There is no evidence in the play that would support the claim that Amanda suffers from any kind of condition. However, there is enough proof that shows that Amanda lives under a severe case of self-denial and unfinished businesses. That, in itself, is not indicative of a medical condition, nor of a psychological disorder, but mostly of a social inability to cope with change and reality.
The way she nags and continuously talks are only the result of a mind which is restless, not sick. She can certainly see that there is something wrong with her daughter and son, and the fact that they are living on dire straits does not help her much either.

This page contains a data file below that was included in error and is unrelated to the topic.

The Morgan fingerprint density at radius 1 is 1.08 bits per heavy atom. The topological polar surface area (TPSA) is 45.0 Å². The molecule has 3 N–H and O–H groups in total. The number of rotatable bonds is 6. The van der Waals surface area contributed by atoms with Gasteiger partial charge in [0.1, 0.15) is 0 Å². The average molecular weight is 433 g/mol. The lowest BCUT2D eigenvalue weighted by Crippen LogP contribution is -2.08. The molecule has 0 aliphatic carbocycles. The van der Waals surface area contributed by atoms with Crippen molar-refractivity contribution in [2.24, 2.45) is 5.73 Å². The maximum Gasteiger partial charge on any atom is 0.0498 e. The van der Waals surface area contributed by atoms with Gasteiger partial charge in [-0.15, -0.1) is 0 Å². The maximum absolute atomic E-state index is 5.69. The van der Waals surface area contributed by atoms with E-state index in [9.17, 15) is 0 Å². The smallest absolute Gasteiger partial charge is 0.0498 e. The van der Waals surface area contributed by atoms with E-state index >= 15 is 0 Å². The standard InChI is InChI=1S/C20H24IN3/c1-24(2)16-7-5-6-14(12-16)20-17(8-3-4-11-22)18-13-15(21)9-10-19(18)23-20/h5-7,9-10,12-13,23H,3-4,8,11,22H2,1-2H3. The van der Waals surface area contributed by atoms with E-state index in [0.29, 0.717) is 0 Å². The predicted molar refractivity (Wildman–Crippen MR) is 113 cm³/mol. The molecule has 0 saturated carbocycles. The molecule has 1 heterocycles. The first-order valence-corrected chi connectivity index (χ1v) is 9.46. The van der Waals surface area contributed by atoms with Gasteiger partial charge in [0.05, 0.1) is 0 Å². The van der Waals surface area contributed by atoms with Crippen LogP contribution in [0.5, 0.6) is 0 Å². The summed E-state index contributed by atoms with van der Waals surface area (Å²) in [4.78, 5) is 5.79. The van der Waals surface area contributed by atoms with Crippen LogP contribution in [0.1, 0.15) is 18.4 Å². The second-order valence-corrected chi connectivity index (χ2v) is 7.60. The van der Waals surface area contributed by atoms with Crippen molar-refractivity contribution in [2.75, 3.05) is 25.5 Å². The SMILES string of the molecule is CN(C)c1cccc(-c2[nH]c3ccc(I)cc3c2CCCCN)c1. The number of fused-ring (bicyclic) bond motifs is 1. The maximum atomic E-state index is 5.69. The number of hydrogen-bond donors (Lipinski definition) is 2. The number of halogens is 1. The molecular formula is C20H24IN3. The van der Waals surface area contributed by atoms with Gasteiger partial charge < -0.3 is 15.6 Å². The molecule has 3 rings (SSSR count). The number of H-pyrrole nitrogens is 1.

Furthermore, Amanda comes from a Southern family with means who taught her the ways of the Southern belles, and got her accustomed to the finer things in life.
Now she is a woman living in a small apartment in the city with two grown, ineffectual children, no money, and abandoned by her husband. She sells magazines to try to make ends meet to no avail. To top it all, she gets the sad reality check that her daughter, who limps and has extreme social anxiety, will never have her dream-guy, Jim, as her beau.
Amanda is sane enough to recognize what is missing in her life, and in her children's lives. She simply has to bottle it up and pretend that everything is OK, or that everything will someday be fixed. Far from this being a positive view of life, it is actually a suppression of reality leading towards denial. Denial is not something that a person with mental illness is able to feel, because it takes differentiation and analysis. This is exactly what the family in this play is experiencing: The sad reality of seeing that their reality is nowhere to where they wish it were.